Berkeley City Council began its meeting Tuesday by recognizing outgoing city councilmember Lori Droste. Representing District 8, Droste announced in May that she would not be pursuing a third term.
Denise Montgomery, the landmarks preservation commissioner for Droste’s office, noted that Droste is “open-hearted” and “open-minded.”
Many public commentators acknowledged Droste’s efforts toward improving housing initiatives and zoning laws.
“I really appreciate your service not only to the citizens of Berkeley now, but future citizens through your work on housing,” Montgomery said during the meeting.
Droste’s family, including her wife Carrie Gray and her two children Simon and Cora, were also in attendance at the meeting to celebrate the achievement.
“I want to acknowledge and state for the record how proud I am of who you are,” Gray said during the meeting.
Gray emphasized Droste’s dedication, intelligence, courage and integrity in serving the city of Berkeley through the city council.
During her closing remarks, Droste noted the importance of the council’s cumulative efforts to improve the city.
“Over the past four years, we have shown that we care about progress and moving forward and being more inclusive and moving beyond the status quo,” Droste said during the meeting. “Most importantly, I feel proudest for trying to ensure that our community felt safe and provided for and loved.”
During a period of public comment, concerns were also raised over issues with communication. Speakers noted that community members were not adequately provided with updates regarding the agreement to extend a lease at 1720 San Pablo Ave. for the purpose of maintaining an unhoused shelter.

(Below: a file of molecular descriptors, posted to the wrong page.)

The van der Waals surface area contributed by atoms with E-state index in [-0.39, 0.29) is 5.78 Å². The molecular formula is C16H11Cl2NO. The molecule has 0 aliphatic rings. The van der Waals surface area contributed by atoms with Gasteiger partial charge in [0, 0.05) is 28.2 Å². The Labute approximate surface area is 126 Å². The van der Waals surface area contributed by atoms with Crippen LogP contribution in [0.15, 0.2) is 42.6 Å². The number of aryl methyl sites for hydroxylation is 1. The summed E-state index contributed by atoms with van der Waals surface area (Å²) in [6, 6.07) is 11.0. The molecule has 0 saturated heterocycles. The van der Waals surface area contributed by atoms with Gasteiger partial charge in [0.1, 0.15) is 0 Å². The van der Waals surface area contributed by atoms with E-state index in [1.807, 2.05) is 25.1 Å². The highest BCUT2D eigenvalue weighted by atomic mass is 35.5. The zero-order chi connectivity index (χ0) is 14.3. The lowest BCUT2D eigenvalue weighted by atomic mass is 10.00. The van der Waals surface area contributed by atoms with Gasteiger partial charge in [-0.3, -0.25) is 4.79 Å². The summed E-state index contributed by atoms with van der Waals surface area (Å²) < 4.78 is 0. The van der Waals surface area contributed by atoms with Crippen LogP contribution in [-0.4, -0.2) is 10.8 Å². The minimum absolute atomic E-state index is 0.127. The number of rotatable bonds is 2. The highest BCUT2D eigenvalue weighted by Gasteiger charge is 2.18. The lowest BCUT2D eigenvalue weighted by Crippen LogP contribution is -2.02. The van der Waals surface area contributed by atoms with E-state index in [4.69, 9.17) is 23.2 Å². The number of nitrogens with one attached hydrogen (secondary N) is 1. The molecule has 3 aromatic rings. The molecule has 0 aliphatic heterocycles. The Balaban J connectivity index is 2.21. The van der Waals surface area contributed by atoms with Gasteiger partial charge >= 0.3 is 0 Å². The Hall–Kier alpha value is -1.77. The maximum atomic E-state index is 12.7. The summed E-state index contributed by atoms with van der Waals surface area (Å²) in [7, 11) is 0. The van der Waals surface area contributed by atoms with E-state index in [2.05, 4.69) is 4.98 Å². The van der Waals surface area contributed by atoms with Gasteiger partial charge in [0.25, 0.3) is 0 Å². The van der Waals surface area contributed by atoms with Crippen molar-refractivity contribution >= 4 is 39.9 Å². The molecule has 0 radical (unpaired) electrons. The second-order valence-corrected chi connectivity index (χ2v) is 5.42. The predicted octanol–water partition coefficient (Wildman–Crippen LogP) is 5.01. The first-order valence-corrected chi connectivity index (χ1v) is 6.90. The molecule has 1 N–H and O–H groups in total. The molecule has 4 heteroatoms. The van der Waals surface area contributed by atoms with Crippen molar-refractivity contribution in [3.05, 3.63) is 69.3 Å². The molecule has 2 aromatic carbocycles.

Christopher Kroll, a member of the public, noted that while community members are supportive of the agreement, they need to be informed of the city’s plans and development timeline.
“There needs to be a lot better outreach to residents to explain new projects going on, especially new supportive housing,” Kroll said during the meeting. “I am very supportive and very happy to see the city of Berkeley actively trying to get unhoused members of our community housed. That is not the issue.”
Moses Abughosh, owner of Cafe Leila on San Pablo Avenue, stated that his concerns are primarily about safety due to incidents at his restaurant, which include theft and vandalism following the opening of the homeless shelter previously.
According to Abughosh, his employees feel unsafe due to harassment issues, and he has decided to close his restaurant earlier due to safety concerns.
“We want to continue being there, but we want to feel safe,” Abughosh said during the meeting.
In response, Mayor Jesse Arreguín noted that because the lease had only been finalized recently, they were unable to hold a community meeting. Arreguín also called on community members to have compassion during the holiday season and noted the “earnest” efforts being made to provide a solution to the problem.
“This is the best opportunity we have to provide immediate shelter for the people who will be homeless in a few weeks if we don’t find a solution,” Arreguín said during the meeting.
Councilmember Rashi Kesarwani noted that the council’s decisions have been difficult and that their only available option was the San Pablo Avenue location.
“The city has to go where there is an opportunity and so there happens to be an opportunity here at 1720 San Pablo Avenue,” Kesarwani said during the meeting.
The council will request that a security assessment of both the 1600 and 1720 blocks of San Pablo Avenue be conducted within two months, according to Kesarwani. They will have another community meeting to hear about specific concerns and suggestions for safety improvements, she added.